eighth-graders admitted drinking within the past 30 days in a 1996 government survey.1 Drinking rates among youth have remained remarkably consistent over the past 40 years.2 In a country where most of the population can legally buy alcohol, where alcohol
advertising is ubiquitous and where drinking is considered an important part of everything
from New Year's Eve to summer baseball, this is hardly surprising. As a group of Washington State University researchers put it, "In such an environment, any effort to teach youngsters abstinence from such substances is like trying to promote chastity in a brothel!"3
At the very least, American youth alcohol policy is ineffective. More disturbing,
the drinking age may be counterproductive. It is applied so rigidly in most of the country
that it precludes any attempt to teach young people how to handle alcohol responsibly. In
some jurisdictions, adults who supervise a party with alcohol to prevent drunk driving can
be charged for allowing other people's children to drink in their homes; young people who
try to serve as designated drivers can be charged merely for being at a party where alcohol
is served; and taxi services that give free rides to prevent drunk driving during the holidays ban young people from using their services. "In short, drinking age laws discourage rather than encourage a transition period between youthful abstinence and adult use of alcoholic beverages," writes journalist and sociologist Mike A. Males.4
Under such laws, many young people learn drinking in unsafe environments, like
basement keg parties. They use alcohol with the intention of getting drunk rather than as an accompaniment to food. Researchers say American young people engage in dangerous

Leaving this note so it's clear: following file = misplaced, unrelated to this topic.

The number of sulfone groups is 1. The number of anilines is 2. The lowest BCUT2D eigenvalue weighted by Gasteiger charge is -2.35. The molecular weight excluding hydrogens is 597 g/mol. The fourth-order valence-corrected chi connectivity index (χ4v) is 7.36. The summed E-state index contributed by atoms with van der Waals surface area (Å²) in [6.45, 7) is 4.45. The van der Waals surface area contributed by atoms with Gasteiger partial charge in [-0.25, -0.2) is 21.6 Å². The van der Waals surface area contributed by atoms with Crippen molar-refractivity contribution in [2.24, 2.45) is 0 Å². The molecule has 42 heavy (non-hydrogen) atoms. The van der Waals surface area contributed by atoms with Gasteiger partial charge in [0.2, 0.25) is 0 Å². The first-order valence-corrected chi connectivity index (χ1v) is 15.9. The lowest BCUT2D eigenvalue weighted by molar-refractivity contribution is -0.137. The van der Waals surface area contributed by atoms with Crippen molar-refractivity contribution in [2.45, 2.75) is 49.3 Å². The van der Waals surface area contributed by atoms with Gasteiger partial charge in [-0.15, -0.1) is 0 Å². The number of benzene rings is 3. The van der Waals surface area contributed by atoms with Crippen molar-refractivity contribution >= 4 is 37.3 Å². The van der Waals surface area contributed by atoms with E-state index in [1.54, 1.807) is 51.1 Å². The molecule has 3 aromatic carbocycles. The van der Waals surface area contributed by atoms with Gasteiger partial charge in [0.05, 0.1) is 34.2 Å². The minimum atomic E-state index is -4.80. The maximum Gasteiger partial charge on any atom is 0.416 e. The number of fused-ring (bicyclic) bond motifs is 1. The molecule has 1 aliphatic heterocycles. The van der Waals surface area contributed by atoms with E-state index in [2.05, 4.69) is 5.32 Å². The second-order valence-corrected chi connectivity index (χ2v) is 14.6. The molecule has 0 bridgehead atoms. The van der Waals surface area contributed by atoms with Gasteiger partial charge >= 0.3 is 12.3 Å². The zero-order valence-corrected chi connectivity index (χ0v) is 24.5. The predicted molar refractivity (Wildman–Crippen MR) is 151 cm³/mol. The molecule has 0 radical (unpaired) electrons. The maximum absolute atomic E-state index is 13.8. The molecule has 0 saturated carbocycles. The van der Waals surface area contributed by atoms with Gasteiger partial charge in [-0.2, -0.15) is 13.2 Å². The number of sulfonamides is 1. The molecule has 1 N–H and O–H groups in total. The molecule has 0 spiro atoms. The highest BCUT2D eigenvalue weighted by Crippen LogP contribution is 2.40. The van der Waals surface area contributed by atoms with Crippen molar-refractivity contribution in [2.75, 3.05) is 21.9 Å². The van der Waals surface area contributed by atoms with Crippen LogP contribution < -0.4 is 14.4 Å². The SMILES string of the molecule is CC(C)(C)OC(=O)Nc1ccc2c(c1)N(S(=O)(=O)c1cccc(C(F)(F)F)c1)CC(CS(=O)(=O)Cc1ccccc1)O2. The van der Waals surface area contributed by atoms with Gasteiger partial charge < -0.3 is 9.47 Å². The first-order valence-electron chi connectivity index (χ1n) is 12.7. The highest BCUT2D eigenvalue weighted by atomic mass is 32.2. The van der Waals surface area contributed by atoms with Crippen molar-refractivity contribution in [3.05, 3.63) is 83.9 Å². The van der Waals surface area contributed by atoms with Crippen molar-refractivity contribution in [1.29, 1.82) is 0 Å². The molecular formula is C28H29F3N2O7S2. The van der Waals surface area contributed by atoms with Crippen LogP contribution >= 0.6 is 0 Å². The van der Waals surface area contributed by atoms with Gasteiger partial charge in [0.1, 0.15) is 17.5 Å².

"binge drinking" far too often and far more often than some of their European counterparts, who learn to drink in the open. The United States should take lessons from cultures like those of Jews, Italians and Greeks, who traditionally focus on misuse of
alcohol, rather than simple use of alcohol, as the source of problems. "Educational efforts
should encourage moderate use of alcohol among those who choose to drink," explains
sociologist David J Hanson.5
Unfortunately, the federal government maintains a "no-use" dogma in its alcohol
education efforts. Agencies tell educators to reject any responsible-use message aimed at
young people.6 As a result, schools often offer "abstinence-only" alcohol curriculums that
are far less effective in preventing alcohol abuse than programs that encourage
Much of the debate about the drinking age has centered around the success or
failure of the National Minimum Drinking Age Act of 1984, which forced states to raise
their drinking age to 21. Government agencies and anti-youth organizations claim that law has saved thousands of lives, a "fact" usually repeated without question in the media. But independent researchers have regularly challenged that assertion. "Minimum legal drinking